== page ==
(You should probably try to get Ops as a whole to decide which of the
above they'd really prefer, or if they'd prefer using [[mw:Developer
access]] or something like it instead.) If they decide they like your
project, which Daniel says the default is currently "yes" unless they
have a reason to say "no", they'll set it up with you as an admin over
Step three then is to go log into labsconsole, and you can create a new
"instance" (virtual server) within your project. I'm told there are
various generic configurations to choose from, that vary mainly in how
much virtual RAM and disk space they have. Then you can log into your
instance and configure it however you need. I guess it will be running
Ubuntu, based on what I was told about how the Puppet configuration
At this level, it is either possible or on the road map to get various
* Public IP addresses. [possible right now]
* Ability to have a Git repository automagically cloned, turned into a
deb package, and installed in a private Wikimedia-sepecific Ubuntu
package repository (which can then be installed from). [possible now]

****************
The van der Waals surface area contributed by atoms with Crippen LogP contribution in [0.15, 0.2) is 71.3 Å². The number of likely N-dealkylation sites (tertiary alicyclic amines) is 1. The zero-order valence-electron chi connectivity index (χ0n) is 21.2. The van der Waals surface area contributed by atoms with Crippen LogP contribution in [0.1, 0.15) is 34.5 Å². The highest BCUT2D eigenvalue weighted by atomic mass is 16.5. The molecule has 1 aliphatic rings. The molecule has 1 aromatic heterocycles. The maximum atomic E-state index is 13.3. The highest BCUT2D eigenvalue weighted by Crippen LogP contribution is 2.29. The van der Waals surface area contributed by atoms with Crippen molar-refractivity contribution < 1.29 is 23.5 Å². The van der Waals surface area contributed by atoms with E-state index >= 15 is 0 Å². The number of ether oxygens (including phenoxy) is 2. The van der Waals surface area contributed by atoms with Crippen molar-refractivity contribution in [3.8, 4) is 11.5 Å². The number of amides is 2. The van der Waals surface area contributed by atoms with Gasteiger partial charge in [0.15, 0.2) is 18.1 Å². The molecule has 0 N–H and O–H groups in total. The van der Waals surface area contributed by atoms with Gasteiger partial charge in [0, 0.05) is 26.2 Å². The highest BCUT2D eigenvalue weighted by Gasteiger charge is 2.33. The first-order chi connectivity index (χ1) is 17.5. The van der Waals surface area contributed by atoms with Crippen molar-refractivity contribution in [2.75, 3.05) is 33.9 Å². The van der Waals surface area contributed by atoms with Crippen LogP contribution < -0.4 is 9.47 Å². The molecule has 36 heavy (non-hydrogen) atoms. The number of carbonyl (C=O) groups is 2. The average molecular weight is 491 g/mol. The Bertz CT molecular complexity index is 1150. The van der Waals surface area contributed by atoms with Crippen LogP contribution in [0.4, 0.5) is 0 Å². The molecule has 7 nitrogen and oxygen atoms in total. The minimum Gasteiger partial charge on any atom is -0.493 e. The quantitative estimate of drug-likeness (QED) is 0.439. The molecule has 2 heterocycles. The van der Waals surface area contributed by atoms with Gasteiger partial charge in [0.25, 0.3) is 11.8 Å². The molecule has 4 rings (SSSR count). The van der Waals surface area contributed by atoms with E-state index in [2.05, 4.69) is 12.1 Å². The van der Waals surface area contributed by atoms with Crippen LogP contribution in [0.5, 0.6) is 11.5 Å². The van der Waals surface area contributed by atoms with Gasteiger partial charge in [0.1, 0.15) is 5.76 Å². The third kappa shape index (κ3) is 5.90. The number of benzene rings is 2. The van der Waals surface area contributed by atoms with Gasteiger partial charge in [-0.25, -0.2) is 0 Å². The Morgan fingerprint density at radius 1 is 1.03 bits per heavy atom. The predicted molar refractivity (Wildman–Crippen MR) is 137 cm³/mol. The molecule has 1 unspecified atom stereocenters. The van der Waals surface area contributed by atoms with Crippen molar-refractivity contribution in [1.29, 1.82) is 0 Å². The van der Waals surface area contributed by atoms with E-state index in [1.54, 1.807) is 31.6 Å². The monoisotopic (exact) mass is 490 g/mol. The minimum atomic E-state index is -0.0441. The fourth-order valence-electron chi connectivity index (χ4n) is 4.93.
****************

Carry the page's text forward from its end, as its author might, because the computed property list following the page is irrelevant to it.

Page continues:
* A UDP feed of recent changes, similar to the feed available over IRC
from [[meta:IRC/Channels#Recent changes]] but without having to mess
with IRC. In fact, it's the same data that is used to generate those
IRC feeds. [roadmap?]
* Access to a replicated database something like they have on the
Toolserver (i.e. no access to private data). [roadmap]
* Other stuff? I get the impression Ops is open to ideas to make Labs
more useful to people.
BTW, I mentioned Labs to TParis and the rest of the guys over here, and
they say that a replicated copy of the database like the Toolserver has
is absolutely essential before most people could move their stuff from
the Toolserver to Labs.
As far as resources go,
* Each Labs project can request one or more public IP addresses to
assign to their instances. More than one public IP needs a good
reason; maybe that will change when IPv6 is fully supported. Instances
cannot share IP addresses. But all instances (from all projects) are
on a VLAN, so it should be possible to set up one instance as a
gateway to NAT the rest of the instances. No one has bothered to
actually do this yet. Note that accessing Wikipedia requires a public
IP; there is no "back door".
* Each Labs project has a limit on the number of open files (or
something like that) at any one time. No one has ever had to change
the current default limit on this, yet.
* There is something of a limit on disk I/O, e.g., if someone has a lot
of instances all accessing terabyte-sized files all the time, that
would blow things up. This might be a global limitation on all
* I guess most other resources are limited on a per-instance basis. For